It would definetally be hard to explain that for example "English is harder than Icelandic" or that "Bulgarian is harder than Polish". But I would say now that every language has it's dark and bright sights.
Wlodzimierz 4 | 544
3 Apr 2014 #1,328
Polish though DOES have the charactaristic of beginning hard, but gradually becoming more transparent. The same CANNOT be said for English:---)
JanMovie
3 Apr 2014 #1,329
It also took me just one day to learn all the different forms of the number "two" and how to use them.

And if you think "W szczebrzeszynie....." is difficult try following German one: "Der Leutnant von Leuthen befahl seinen Leuten nicht eher zu läuten, bevor der Leutnant von Leuthen seinen Leuten das Läuten befiehlt."
Wulkan - | 3,251
3 Apr 2014 #1,330
I have to agree with JanMovie. I think Polish is the easiest or at least one of the easiest languages in the world :S
Wlodzimierz 4 | 544
3 Apr 2014 #1,331
I can say the German with ease! Even after many years though, the Polish still bedevils the tongue:-)
mamcia002
18 May 2014 #1,332
We, the poles are proud of our language, it is one of the most difficult in the world :)
Wulkan - | 3,251
18 May 2014 #1,333
Says the one who has no idea about foreign languages. In fact, Polish is not even in the group of the hardest languages. I am Polish myself btw.
FUZZYWICKETS 8 | 1,883
31 May 2014 #1,334
47 pages? really?

Polish is insanely hard....enough already.
Ziemowit 13 | 4,204
1 Jun 2014 #1,335
And you've just started the 48th page, stupid!. So it's heading towards the total number of states within the Union ...
LALAFALAFALALA!
30 Jun 2015 #1,336
My Grandma is teaching me Polish. ^.^
Wulkan - | 3,251
30 Jun 2015 #1,337
too bad she didn't teach you how to create an account
izabella
26 Jan 2016 #1,338
does some1 has a ard word in polish?

proszę
Lyzko 26 | 7,007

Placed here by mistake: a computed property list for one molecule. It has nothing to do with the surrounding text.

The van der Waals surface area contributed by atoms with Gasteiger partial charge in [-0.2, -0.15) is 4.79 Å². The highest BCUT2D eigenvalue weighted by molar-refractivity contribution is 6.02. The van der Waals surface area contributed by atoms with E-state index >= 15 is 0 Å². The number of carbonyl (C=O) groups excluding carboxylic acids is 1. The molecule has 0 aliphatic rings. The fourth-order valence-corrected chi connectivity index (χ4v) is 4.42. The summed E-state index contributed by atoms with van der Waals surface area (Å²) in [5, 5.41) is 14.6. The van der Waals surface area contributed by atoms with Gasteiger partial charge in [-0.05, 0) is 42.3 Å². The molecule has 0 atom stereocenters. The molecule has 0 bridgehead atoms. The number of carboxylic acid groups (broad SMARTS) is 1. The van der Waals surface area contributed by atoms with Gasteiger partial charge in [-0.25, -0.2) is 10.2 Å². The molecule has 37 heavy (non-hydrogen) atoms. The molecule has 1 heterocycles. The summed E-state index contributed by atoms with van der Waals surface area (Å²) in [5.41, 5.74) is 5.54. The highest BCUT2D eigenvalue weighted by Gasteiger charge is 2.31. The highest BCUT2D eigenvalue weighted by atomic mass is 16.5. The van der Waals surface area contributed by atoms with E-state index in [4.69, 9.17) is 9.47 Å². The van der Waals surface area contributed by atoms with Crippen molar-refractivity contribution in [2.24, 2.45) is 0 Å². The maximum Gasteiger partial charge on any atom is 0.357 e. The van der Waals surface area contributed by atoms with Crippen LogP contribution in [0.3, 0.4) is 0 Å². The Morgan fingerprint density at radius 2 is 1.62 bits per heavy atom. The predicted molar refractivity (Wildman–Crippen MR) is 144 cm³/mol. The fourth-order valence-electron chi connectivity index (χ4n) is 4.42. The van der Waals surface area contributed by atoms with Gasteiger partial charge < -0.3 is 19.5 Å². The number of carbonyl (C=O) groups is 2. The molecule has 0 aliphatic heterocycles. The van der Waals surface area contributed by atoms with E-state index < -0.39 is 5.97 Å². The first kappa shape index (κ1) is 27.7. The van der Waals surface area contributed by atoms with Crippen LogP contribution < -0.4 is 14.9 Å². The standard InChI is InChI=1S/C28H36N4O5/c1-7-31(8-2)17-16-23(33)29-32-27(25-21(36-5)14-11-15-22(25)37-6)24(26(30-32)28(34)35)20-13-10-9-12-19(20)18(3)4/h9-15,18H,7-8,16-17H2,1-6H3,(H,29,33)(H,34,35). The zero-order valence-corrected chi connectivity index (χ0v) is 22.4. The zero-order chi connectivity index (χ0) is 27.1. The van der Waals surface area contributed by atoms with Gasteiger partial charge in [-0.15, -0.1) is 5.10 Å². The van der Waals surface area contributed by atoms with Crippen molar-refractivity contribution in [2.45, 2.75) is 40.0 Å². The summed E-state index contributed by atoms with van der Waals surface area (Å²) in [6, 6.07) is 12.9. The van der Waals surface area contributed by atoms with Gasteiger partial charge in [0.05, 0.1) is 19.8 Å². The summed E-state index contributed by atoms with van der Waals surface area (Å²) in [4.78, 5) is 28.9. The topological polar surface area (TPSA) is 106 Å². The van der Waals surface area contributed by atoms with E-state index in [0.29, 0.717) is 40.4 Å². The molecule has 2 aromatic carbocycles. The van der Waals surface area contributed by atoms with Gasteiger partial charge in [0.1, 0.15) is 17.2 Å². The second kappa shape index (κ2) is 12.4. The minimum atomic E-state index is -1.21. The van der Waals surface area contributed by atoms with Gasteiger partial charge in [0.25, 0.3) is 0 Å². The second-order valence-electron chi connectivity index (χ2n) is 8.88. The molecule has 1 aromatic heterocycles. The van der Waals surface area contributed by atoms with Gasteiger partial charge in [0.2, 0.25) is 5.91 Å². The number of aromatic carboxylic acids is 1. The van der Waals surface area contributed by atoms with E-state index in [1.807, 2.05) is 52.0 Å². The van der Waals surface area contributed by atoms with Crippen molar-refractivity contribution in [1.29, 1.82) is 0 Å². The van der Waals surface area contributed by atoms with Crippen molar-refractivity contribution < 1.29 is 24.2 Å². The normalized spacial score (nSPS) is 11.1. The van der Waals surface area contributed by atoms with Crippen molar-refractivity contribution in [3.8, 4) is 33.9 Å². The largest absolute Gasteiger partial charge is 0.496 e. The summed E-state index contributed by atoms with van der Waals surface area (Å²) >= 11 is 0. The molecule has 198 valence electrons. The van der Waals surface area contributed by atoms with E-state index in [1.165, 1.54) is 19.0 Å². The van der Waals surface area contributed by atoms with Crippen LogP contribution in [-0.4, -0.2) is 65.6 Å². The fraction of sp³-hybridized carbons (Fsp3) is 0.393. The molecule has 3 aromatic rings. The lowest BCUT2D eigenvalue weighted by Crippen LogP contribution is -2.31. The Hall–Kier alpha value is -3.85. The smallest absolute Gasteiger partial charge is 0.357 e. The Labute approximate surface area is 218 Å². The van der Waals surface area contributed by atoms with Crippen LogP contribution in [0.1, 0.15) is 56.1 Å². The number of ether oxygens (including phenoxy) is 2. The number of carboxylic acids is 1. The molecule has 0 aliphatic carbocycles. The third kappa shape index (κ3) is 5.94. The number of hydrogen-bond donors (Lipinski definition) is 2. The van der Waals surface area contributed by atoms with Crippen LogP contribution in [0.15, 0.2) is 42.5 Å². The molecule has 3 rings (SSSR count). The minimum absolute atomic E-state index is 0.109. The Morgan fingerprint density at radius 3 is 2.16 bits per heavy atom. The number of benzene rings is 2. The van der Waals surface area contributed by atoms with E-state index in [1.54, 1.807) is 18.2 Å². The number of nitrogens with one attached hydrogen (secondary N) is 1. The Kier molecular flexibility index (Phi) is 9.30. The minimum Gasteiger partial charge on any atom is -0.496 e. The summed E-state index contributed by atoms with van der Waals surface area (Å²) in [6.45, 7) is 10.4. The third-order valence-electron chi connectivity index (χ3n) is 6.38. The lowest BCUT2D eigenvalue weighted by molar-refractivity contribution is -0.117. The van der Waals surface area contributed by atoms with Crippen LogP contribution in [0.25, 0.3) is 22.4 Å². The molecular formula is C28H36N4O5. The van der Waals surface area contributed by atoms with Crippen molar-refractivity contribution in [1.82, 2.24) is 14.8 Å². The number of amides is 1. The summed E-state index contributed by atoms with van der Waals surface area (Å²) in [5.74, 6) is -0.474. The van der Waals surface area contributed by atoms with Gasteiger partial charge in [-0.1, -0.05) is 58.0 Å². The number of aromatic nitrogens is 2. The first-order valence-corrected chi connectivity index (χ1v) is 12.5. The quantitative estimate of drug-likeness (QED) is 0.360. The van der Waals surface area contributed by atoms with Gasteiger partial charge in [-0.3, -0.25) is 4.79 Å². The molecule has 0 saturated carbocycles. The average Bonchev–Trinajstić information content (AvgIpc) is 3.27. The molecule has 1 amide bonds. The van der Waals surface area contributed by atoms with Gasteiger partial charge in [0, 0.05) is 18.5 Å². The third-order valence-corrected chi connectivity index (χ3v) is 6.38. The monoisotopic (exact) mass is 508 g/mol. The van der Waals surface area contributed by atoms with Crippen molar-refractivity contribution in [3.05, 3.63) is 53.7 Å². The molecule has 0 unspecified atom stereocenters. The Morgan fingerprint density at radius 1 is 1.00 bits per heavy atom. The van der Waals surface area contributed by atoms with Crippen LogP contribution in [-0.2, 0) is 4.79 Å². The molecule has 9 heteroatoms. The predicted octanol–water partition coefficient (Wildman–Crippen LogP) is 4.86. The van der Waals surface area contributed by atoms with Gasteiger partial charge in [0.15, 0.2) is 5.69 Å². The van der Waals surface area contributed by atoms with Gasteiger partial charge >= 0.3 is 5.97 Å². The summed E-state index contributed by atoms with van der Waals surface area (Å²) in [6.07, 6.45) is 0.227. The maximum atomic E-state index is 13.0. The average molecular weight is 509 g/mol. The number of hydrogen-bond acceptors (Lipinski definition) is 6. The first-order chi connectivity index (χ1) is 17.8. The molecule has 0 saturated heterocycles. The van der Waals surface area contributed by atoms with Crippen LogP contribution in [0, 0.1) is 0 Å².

26 Jan 2016 #1,339
"Chrząść brzmi w tcicinie." is part of a popular Polish tongue twister written by the late Jan Brzechwa. It means "....the beetle buzzes in the reeds.

Many foreigners consider this the hardest Polish sentence to pronounce both correctly as well as intelligibly to a Pole:-)
mafketis 24 | 8,939
26 Jan 2016 #1,340
w tcicinie.

w trzcinie

Many foreigners consider this the hardest Polish sentence to pronounce both correctly as well as intelligibly to a Pole:-)

It's actually not that hard to say, I find

"Stół z powyłamywanymi nogami" (table with broken legs) to be much harder, as is

"Wyindywidualizowaliśmy się z rozentuzjazmowanego tłumu" (we stood out from the enthusiastic crowd)
Lyzko 26 | 7,007
26 Jan 2016 #1,341
I meant that this is the FOREIGNERS' perception of difficulty, not necessarily that of the Polish-native speaker:-)
dolnoslask
27 Jan 2016 #1,342
For me chinese is hard, much harder than polish to learn, it makes no sense but dai jen (phonetic good day) almost sounds Polish
Wulkan - | 3,251
27 Jan 2016 #1,343
"Chrząść brzmi w tcicinie."

And I thought it was "Chrząszcz brzni w trzcinie"

For me chinese is hard, much harder than polish to learn,

It is

it makes no sense but dai jen (phonetic good day) almost sounds Polish

And what would that be in Polish?
Ktos 17 | 456
27 Jan 2016 #1,344
Having said that, I have read about the word dziewczę, meaning girl. It is neuter, apparently, but I've been told that no-one uses it these days.